Monthly Archives: June 2014

Conference on Domestic Violence in Higher Education

Professor Baker recently issued a call for proposals for a conference on domestic violence in higher education that Pepperdine Law will host in October 2014.   You can read his call HERE.

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Emmy Award

Dean Tacha supported a short film titled “Fair and Free” that recently won an Emmy Award for the Best Short Film/PSA.  You can read the press release HERE.

 

Professional Skills Program

The Straus Institute for Dispute Resolution recently hosted the 27th Annual Professional Skills Program.  A record 295 professionals attended the event.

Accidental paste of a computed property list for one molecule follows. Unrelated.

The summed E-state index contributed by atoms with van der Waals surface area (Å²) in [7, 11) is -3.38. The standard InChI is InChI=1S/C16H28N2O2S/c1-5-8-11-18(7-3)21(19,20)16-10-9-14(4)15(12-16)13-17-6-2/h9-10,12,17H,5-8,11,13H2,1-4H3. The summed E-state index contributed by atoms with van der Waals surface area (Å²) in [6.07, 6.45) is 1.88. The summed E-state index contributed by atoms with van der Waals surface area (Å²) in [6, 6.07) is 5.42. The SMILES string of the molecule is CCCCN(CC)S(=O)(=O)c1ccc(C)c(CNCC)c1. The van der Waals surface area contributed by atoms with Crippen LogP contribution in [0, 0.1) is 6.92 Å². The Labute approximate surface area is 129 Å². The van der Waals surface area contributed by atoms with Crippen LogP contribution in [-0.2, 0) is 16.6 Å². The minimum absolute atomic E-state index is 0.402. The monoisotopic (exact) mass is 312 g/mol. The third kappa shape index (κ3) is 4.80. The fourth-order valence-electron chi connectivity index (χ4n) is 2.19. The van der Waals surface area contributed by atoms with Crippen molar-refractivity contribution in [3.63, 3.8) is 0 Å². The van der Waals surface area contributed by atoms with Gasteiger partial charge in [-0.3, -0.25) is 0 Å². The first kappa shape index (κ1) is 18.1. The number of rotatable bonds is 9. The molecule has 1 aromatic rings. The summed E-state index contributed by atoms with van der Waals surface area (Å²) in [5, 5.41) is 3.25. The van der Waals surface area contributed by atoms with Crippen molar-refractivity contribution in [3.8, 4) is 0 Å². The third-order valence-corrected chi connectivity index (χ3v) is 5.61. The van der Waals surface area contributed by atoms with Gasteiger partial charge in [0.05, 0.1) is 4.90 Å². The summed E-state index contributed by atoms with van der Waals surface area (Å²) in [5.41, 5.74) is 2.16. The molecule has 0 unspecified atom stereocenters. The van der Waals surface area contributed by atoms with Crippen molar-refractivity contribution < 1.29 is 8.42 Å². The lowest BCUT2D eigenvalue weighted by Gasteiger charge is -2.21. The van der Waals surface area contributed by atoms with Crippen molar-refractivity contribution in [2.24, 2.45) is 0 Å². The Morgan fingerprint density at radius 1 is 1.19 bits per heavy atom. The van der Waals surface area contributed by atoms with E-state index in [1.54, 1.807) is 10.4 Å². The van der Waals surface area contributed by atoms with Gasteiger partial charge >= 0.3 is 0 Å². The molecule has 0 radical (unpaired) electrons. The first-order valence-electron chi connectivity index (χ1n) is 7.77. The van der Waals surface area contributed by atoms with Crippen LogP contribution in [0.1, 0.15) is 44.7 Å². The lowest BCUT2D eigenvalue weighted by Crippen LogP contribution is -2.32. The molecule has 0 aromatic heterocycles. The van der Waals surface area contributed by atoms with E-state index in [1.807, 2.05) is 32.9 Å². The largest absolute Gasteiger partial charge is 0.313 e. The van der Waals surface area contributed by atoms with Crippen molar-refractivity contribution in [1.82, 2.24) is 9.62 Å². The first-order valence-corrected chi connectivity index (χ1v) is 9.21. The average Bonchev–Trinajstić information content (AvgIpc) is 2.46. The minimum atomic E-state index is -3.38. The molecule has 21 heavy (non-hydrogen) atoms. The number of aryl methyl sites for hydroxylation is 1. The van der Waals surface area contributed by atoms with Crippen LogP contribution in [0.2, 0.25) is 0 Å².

Click HERE to see great pictures from the event, posted on the law school’s Facebook page by Tom Inkel, Director of Communications.

The First Wave

Dinner

We are working hard this summer in preparation of the new class of 1Ls that will arrive in August.  However, it is worth noting that some of the new 1Ls are already here!

This is the second year for Pepperdine Law to offer an “accelerated option” (that we call AO) to incoming students, where it is possible for a student to complete JD degree requirements in two years instead of three.  This year, we had three students choose this option, and they began their law school career in May on the Monday following graduation.

The picture above is taken at Professor Caron‘s house recently when he and his wife, Courtney, enjoyed a welcome dinner with the three new students, Professor Larson and his wife, Professor Pushaw and his wife, and more family and friends.  The dinner at the Carons was a lovely way to welcome this first wave of 1Ls into the Pepperdine community!

Yours,
Al Sturgeon
Dean of Students

Surviving